- Future LNG developments for Australia’s offshore gas resources will be via an FLNG system. Australian land-based gas developments for LNG export have been about 40% more costly than competitive developments in East Africa, Gulf States and USA. Palliser Report APPEA Perth (May 2014) Palliser Strategic Management Companies rely on economic developments and at this stage land-based developments don’t make the cut.
- To counter the deteriorating economics of future projects caused by significant increases in development costs and regain the development momentum of the last decade, the industry is looking on three fronts: new technology, assaults on both the inflexible, costly IR regime and the level of red/green tape. (Revisions in these areas are needed to create a flexible work force and positive investment climate to back up the industry’s reliability and safety record that delivers product to customers in Asian markets in a timely manner. Only then will there be sound commercial reasons to have future developments in Australia.
- The Conference always focuses on safety, productivity and the environment. A delegate can be in no doubt about the importance of these themes to the Industry in terms of its future sustainability. A prime example was the key note plenary session paper by Sir Charles Haddon-Cave of the High Court UK who presided over the 2006 Nimrod Disaster Report. Sir Charles delivered key messages for the creation of a safety culture within the industry and its operations based on the “Safety Case” risk management issues.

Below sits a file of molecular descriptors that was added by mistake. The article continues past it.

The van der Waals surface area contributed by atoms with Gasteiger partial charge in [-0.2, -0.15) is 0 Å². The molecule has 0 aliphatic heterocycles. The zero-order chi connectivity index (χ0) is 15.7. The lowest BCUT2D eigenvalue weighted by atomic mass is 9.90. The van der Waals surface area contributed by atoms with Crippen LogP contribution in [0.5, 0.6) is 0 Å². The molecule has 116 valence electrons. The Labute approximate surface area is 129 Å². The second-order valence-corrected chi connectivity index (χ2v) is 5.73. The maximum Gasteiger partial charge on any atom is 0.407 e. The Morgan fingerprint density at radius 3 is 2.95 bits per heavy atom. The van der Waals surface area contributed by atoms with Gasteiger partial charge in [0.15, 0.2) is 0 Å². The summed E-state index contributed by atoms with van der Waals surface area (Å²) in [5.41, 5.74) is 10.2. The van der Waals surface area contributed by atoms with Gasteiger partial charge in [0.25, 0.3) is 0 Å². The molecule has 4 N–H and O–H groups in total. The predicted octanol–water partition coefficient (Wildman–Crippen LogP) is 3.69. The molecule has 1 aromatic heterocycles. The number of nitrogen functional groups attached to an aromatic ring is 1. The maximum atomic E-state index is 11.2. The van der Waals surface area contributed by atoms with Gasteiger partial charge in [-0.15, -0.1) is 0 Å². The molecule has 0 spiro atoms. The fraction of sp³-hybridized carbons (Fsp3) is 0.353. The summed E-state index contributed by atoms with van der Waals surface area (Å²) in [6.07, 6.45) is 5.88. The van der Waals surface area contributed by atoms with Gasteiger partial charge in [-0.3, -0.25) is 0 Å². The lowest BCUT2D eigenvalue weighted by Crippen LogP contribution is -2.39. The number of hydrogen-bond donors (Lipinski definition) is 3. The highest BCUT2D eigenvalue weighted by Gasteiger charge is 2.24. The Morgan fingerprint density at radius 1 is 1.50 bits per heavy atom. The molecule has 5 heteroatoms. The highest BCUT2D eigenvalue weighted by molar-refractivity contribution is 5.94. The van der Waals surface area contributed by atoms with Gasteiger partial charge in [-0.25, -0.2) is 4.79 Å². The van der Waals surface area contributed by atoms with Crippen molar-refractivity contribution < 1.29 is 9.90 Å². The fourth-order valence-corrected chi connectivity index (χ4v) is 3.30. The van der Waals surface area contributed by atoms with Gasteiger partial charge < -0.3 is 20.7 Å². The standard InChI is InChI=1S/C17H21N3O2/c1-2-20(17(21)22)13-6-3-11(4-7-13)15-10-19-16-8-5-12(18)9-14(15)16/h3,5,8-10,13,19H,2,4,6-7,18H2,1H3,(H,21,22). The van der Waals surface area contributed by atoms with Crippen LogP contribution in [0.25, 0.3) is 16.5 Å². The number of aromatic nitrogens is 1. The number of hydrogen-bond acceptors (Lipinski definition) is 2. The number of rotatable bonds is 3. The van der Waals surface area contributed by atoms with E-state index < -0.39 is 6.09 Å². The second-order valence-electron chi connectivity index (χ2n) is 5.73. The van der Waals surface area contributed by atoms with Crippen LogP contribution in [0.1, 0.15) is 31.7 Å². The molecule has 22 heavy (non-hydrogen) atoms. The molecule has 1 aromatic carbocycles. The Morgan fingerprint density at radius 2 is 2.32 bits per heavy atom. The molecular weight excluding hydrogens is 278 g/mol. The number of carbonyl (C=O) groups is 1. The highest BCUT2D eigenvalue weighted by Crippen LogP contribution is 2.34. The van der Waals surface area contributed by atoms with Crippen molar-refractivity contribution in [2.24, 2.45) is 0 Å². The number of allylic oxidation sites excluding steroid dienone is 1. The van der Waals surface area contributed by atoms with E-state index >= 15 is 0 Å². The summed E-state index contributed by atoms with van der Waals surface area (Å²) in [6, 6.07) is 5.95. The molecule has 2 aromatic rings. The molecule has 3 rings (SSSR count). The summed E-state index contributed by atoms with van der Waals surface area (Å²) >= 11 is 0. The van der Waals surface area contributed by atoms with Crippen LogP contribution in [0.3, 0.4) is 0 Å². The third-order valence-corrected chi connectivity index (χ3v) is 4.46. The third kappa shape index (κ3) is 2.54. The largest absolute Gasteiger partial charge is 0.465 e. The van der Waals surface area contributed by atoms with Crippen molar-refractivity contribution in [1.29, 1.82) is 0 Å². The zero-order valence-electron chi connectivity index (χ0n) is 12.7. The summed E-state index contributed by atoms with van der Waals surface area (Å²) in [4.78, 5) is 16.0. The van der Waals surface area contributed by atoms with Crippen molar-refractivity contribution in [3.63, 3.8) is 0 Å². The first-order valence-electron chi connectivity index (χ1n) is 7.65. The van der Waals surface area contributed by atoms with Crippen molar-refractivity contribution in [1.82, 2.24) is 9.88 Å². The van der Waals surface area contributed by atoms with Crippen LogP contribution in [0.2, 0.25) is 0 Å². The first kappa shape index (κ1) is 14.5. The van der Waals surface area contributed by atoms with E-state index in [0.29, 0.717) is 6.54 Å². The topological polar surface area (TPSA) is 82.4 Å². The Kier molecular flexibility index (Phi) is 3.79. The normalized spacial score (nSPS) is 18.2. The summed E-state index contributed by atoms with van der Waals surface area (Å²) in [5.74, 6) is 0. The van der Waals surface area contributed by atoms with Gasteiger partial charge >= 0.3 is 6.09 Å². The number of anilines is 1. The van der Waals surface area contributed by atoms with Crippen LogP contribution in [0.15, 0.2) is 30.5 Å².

- As I indicated in the 2013 APPEA Palliser Report, the industry continues to under- estimate and act adequately to counter the negative community sentiment about non- conventional gas (NCG) development technologies such Fracture Stimulation Technology (FST) and the issue of protection of landowner rights. Since 2013 the NSW and Victorian situations have deteriorated further, despite the attempts by stakeholders (Governments, Industry, landowners and protestors) to negotiate sensible outcomes. With the exception of Queensland and South Australia, NCG developments are not progressing because industry fears the pressure exerted by communities concerning these developments/technologies. Industry also sees a weakness in the political process to base decisions on the science of the issues involved. Instead it sees politicians more interested in their self-preservation with the electorate. As a consequence, State Governments are pandering to “mob rule” and restricting or eliminating gas developments pending lengthy inquiries or imposing moratoriums that may get them into the next election cycle whatever the consequences on supply /demand and pricing.